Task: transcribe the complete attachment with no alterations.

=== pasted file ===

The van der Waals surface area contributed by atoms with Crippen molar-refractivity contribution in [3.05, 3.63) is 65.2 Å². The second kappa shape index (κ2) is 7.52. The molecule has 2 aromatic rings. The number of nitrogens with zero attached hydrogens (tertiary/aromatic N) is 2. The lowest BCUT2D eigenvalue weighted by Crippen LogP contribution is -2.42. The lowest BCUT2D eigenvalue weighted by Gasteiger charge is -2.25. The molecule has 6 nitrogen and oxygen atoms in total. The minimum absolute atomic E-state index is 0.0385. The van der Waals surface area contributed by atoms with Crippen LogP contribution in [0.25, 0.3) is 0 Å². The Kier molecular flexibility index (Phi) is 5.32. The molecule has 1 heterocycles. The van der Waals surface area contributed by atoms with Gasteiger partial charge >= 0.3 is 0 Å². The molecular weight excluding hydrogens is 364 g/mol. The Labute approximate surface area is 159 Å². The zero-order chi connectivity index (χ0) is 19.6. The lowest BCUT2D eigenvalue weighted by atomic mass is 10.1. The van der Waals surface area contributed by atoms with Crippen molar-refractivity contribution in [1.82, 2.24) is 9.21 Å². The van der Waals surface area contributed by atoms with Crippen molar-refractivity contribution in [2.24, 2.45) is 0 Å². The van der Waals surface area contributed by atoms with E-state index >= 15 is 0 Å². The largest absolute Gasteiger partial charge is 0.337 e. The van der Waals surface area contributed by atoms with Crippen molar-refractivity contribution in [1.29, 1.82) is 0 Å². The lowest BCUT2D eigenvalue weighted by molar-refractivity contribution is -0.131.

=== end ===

The van der Waals surface area contributed by atoms with Crippen molar-refractivity contribution in [3.05, 3.63) is 65.2 Å². The second kappa shape index (κ2) is 7.52. The molecule has 2 aromatic rings. The number of nitrogens with zero attached hydrogens (tertiary/aromatic N) is 2. The lowest BCUT2D eigenvalue weighted by Crippen LogP contribution is -2.42. The lowest BCUT2D eigenvalue weighted by Gasteiger charge is -2.25. The molecule has 6 nitrogen and oxygen atoms in total. The minimum absolute atomic E-state index is 0.0385. The van der Waals surface area contributed by atoms with Crippen LogP contribution in [0.25, 0.3) is 0 Å². The Kier molecular flexibility index (Phi) is 5.32. The molecule has 1 heterocycles. The van der Waals surface area contributed by atoms with Gasteiger partial charge >= 0.3 is 0 Å². The molecular weight excluding hydrogens is 364 g/mol. The Labute approximate surface area is 159 Å². The zero-order chi connectivity index (χ0) is 19.6. The lowest BCUT2D eigenvalue weighted by atomic mass is 10.1. The van der Waals surface area contributed by atoms with Crippen molar-refractivity contribution in [1.82, 2.24) is 9.21 Å². The van der Waals surface area contributed by atoms with Crippen molar-refractivity contribution in [2.24, 2.45) is 0 Å². The van der Waals surface area contributed by atoms with E-state index >= 15 is 0 Å². The largest absolute Gasteiger partial charge is 0.337 e. The van der Waals surface area contributed by atoms with Crippen molar-refractivity contribution in [1.29, 1.82) is 0 Å². The lowest BCUT2D eigenvalue weighted by molar-refractivity contribution is -0.131.